The concept of learning communities is at the core of effective professional learning. Learning communities provide the structure for ongoing collaboration, set the stage for deep inquiry and problem solving, and promote collective responsibility and goal alignment among educators. Learning Forward promotes the Learning Communities standard as one of the essential conditions for increasing educator effectiveness and results for all students.
As I reflected on the importance of learning communities in supporting continuous improvement and system change, I thought about how these same principles and beliefs are embedded in the work of other professions and in other sectors.
Lee Shulman -- best known for research and insights on pedagogical content knowledge -- has written about "signature pedagogies" and how they have developed across different professions. Students in medicine, law, engineering, and business experience learning in distinct and recognizable models: engaging in clinical rounds in medical school, experimenting and iterating in engineering design studios, responding to Socratic questioning in law school, and delving into a variety of case studies in business school. But beyond this professional preparation, these professionals engage in practices and learning that reflect core elements of learning communities.
The medical rounds process includes attending physicians, residents, interns, and medical students. Laura Snydman, a physician at Tufts Medical Center, describes a daily work rounds process that models communication and exam skills for medical students and enables all participants to engage in clinical reasoning, problem solve together, and discuss how and why certain decisions were made based on available patient data.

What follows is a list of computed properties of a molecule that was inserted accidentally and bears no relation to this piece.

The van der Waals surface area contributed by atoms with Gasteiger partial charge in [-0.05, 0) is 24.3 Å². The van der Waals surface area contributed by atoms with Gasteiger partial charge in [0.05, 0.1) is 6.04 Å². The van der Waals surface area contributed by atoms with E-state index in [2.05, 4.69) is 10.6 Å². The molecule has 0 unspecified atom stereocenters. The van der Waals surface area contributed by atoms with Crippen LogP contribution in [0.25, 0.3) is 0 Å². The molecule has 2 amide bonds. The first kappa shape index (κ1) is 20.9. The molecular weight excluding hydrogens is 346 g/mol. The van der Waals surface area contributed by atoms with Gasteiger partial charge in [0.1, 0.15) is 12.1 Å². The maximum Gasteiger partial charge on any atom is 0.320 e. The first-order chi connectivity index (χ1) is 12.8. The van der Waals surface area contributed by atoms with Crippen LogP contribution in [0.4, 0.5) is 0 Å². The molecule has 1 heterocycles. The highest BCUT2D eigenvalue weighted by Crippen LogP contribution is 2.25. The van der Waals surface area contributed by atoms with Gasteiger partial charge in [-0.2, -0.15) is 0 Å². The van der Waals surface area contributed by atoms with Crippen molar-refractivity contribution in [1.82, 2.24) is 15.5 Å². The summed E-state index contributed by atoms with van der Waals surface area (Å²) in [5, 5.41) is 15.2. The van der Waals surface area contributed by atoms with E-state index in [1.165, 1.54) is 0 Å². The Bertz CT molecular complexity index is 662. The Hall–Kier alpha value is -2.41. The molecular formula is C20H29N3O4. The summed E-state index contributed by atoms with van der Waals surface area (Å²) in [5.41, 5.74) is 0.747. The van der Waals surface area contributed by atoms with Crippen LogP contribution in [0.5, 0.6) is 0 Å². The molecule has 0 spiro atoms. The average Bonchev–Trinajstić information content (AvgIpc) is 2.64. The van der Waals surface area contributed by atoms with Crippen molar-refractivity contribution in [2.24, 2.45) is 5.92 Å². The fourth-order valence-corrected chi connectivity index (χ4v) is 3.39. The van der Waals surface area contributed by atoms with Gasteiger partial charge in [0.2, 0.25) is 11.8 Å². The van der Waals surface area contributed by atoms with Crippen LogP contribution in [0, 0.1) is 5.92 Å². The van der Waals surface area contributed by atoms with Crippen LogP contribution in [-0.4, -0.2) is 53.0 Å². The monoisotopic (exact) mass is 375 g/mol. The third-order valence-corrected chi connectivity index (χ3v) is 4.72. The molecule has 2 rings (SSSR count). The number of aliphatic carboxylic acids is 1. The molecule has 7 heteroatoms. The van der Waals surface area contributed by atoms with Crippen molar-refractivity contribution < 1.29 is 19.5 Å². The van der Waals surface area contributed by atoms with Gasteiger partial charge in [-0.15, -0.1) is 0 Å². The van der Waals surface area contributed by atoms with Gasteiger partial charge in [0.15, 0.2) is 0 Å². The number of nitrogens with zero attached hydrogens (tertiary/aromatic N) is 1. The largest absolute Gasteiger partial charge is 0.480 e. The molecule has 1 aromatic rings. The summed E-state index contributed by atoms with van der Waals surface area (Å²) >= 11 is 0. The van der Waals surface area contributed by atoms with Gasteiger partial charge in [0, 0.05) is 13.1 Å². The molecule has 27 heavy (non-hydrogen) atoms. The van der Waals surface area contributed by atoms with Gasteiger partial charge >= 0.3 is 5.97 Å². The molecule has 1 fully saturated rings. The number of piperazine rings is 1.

In the design world, teams work together to brainstorm and generate new ideas for products, but also use a process to make sure that new ideas are aligned with the project's overall goals. Producer Julie Kim describes a collaborative planning process where goals and principles are prioritized at the beginning of a project and used as benchmarks throughout the often-ambiguous design process. By creating ample time to discuss and propose new ideas, team members are less likely to succumb to groupthink and are held accountable to the project's overall goals and principles.
What is the significance of having shared principles and practices for professional learning across sectors? The strategies employed in other sectors might have lessons for educators and vice versa. For example, knowledge management strategies used in the private sector could inform how information about student learning could be shared among teachers, specialists, and administrators. These shared beliefs about teams and learning present an opportunity to garner support for effective professional learning from the broader public. If we expect educators to improve their practice, we must provide the same time, resources, and opportunities for deep learning that we have come to expect in other professions. Only then can we expect to improve performance and produce results for all students.
President, Learning Forward